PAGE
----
In Photos: Life in Castro's Cuba

Upon the death of Fidel Castro, see an inside perspective of what life was like in his Cuba.

In light of the death of Cuba’s long-time leader Fidel Castro, we look back at what daily life was like for Cubans under Castro.

In an interview, he expanded on some of his impressions of the country.

"One thing that really does need to be made clear is that there isn't abject poverty in Cuba," Harvey said. "You're not going to find people sleeping in the streets or kids that look malnourished. But they don't have a lot of material possessions, and there is a lot of inconvenience—standing in line is what you do in Cuba for everything."

Since he stepped down after suffering from poor health in 2006, Castro ceded power to his younger brother, Raul.

Tune in to watch Fidel Castro: The Lost Tapes on Sunday 4 December at 9.30pm AEDT on National Geographic Channel

 

Fidel Castro makes a public appearance at a rally in Havana.
PHOTOGRAPH BY DAVID ALAN HARVEY

Tobacco farmer Juan Gomez embodies the "old school" methods of Cuba's legendary cigar-tobacco industry. Like other farmers, Gomez grows his own leaf and sells to the state monopoly. Cuban cigars are considered among the world's finest and are prized by connoisseurs, regardless of their political persuasion.
PHOTOGRAPH BY DAVID ALAN HARVEY

"This is a pretty typical scene for Havana or anywhere else" in Cuba, said photographer David Alan Harvey.

"There's not a whole lot to do in Cuba for many people, because they don't really have the material possessions or the recreational activities that some other people do," the photographer continued. "But the quality that they do have is the ability to make something out of nothing, and that goes for everything that they do."
PHOTOGRAPH BY DAVID ALAN HARVEY

Stormy waters break over Havana's Malecón seaside avenue in 1998, but the surf doesn't slow the flow of rickshaws and classic U.S. automobiles.

Like Havana's famous classic cars, the city's seawall—built by the U.S. Army Corps of Engineers—is another relic of a bygone age.
PHOTOGRAPH BY DAVID ALAN HARVEY

The faces of Cuba's future pay tribute to an icon of the country's past: Cuban revolution leader Che Guevara.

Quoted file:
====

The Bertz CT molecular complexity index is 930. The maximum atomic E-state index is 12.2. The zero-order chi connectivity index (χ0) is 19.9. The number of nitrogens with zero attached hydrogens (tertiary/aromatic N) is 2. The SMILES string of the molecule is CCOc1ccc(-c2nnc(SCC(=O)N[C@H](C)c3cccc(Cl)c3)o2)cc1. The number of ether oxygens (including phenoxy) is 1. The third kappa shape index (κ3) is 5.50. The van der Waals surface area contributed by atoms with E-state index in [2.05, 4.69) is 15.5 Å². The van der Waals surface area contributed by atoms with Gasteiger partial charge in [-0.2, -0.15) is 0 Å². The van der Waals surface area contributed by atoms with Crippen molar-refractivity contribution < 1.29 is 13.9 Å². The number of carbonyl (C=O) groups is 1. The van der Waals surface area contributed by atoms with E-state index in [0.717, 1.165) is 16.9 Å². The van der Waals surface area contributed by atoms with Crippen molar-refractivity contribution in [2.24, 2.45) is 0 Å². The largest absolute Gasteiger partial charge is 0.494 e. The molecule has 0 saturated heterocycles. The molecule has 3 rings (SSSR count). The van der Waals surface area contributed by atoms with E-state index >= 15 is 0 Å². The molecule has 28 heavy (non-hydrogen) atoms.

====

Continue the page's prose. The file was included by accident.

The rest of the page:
"It was Che Guevara's birthday, and the kids all turned out with these pictures of Che," said photographer David Alan Harvey.
PHOTOGRAPH BY DAVID ALAN HARVEY

Tobacco farmers mend a fence near the Cuban town of Manicaragua. Food rationing is a way of life for most of their compatriots, but rural dwellers such as these farmers often enjoy the benefits of their own gardens.
PHOTOGRAPH BY DAVID ALAN HARVEY

Cuba's Trinidad Folkloric Ballet rehearses in an empty courtyard, honing skills for both foreign and domestic audiences. Trinidad, a former sugar town, is a cultural hotbed, but such pursuits are extremely popular all over the country.
PHOTOGRAPH BY DAVID ALAN HARVEY

"Cuban kids will play baseball anywhere," said photographer David Allen Harvey. The kids will even use sticks for bats and rolls of duct tape as balls.

Passion for baseball permeates society.

"The first time I saw them talking baseball, I thought a fight was going on—and there they were debating something that Mickey Mantle did in 1953," said Harvey.
PHOTOGRAPH BY DAVID ALAN HARVEY

The Cuban city of Trinidad's oldest surviving church, the Nuestra Seqora de la Candelaria de la Popa, was built in the early 18th century. Today it is a ruin in need of restoration, but the site still offers a poignant reminder of the city's rich colonial heritage.
PHOTOGRAPH BY DAVID ALAN HARVEY

"Cuba": Cover of June 1999 Issue of National Geographic
NATIONAL GEOGRAPHIC ARCHIVES

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